frigging (adj.) Look up frigging at Dictionary.com
by 1936 as an expletive, from present participle of frig.
fright (n.) Look up fright at Dictionary.com
Old English (Northumbrian) fryhto, metathesis of fyrhtu "fear, dread, trembling, horrible sight," from Proto-Germanic *furkhtaz "afraid" (cognates: Old Saxon forhta, Old Frisian fruchte, Old High German forhta, German Furcht, Gothic faurhtei "fear"). Not etymologically related to the word fear, which superseded it 13c. as the principal word except in cases of sudden terror. For spelling evolution, see fight.
frighten (v.) Look up frighten at Dictionary.com
1660s, from fright + -en (1). Related: Frightened; frightening. The earlier verb was simply fright (Old English fyrhtan) "to frighten."
frightful (adj.) Look up frightful at Dictionary.com
mid-13c., "timid;" c.1600 "alarming;" from fright + -ful. In common with most -ful adjectives, it once had both an active and passive sense. Meaning "dreadful, horrible, shocking" (often hyperbolic) is attested from c.1700; Johnson noted it as "a cant word among women for anything unpleasing." Related: Frightfully.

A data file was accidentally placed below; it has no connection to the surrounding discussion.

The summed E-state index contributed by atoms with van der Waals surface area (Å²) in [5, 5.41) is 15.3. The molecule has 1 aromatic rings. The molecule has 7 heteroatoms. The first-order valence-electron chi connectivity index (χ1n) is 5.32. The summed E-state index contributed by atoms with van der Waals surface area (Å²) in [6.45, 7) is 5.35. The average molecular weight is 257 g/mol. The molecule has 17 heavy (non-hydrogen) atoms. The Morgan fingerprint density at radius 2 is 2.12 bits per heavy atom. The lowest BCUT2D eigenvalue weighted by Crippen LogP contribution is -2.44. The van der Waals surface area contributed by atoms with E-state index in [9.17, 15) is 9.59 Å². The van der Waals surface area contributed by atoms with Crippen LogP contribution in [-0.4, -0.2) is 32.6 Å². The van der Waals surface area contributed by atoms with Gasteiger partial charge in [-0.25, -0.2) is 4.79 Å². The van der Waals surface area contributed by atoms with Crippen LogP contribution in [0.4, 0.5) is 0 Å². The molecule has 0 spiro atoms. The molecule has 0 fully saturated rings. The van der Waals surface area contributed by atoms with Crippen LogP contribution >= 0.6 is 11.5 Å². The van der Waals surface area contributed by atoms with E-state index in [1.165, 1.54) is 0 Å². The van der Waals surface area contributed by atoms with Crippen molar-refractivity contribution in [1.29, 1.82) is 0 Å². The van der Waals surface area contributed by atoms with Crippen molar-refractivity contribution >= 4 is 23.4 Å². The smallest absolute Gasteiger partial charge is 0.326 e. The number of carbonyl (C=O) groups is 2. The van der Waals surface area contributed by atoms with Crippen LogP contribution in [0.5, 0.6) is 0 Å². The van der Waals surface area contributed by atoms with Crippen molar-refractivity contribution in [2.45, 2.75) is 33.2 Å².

frigid (adj.) Look up frigid at Dictionary.com
1620s, from Latin frigidus "cold, chill, cool," figuratively "indifferent," from stem of frigere "be cold;" related to frigus "cold, coldness, frost," from PIE root *srig- "cold."

The meaning "wanting in sexual heat" is attested from 1650s. Frigidaire as the proprietary name of a brand of self-contained automatically operated iceless refrigerator dates from 1919 (Frigidaire Corporation, Detroit, Michigan, U.S.).
frigidity (n.) Look up frigidity at Dictionary.com
early 15c., from Middle French frigidité (15c.), from Late Latin frigiditatem (nominative frigiditas) "the cold," from Latin frigidus "cold" (see frigid).
frigorific (adj.) Look up frigorific at Dictionary.com
"causing cold," 1660s, from French frigorifique, from Late Latin frigorificus "cooling," from Latin frigus (genitive frigoris) "cold, cool, coolness" (see frigid) + -ficus "making," root of facere "make, do" (see factitious).
frijoles (n.) Look up frijoles at Dictionary.com
1570s, from Spanish frijoles (plural) "beans," from Latin phaseolus, phaselus "kidney bean," from Greek phaselos "a kind of bean."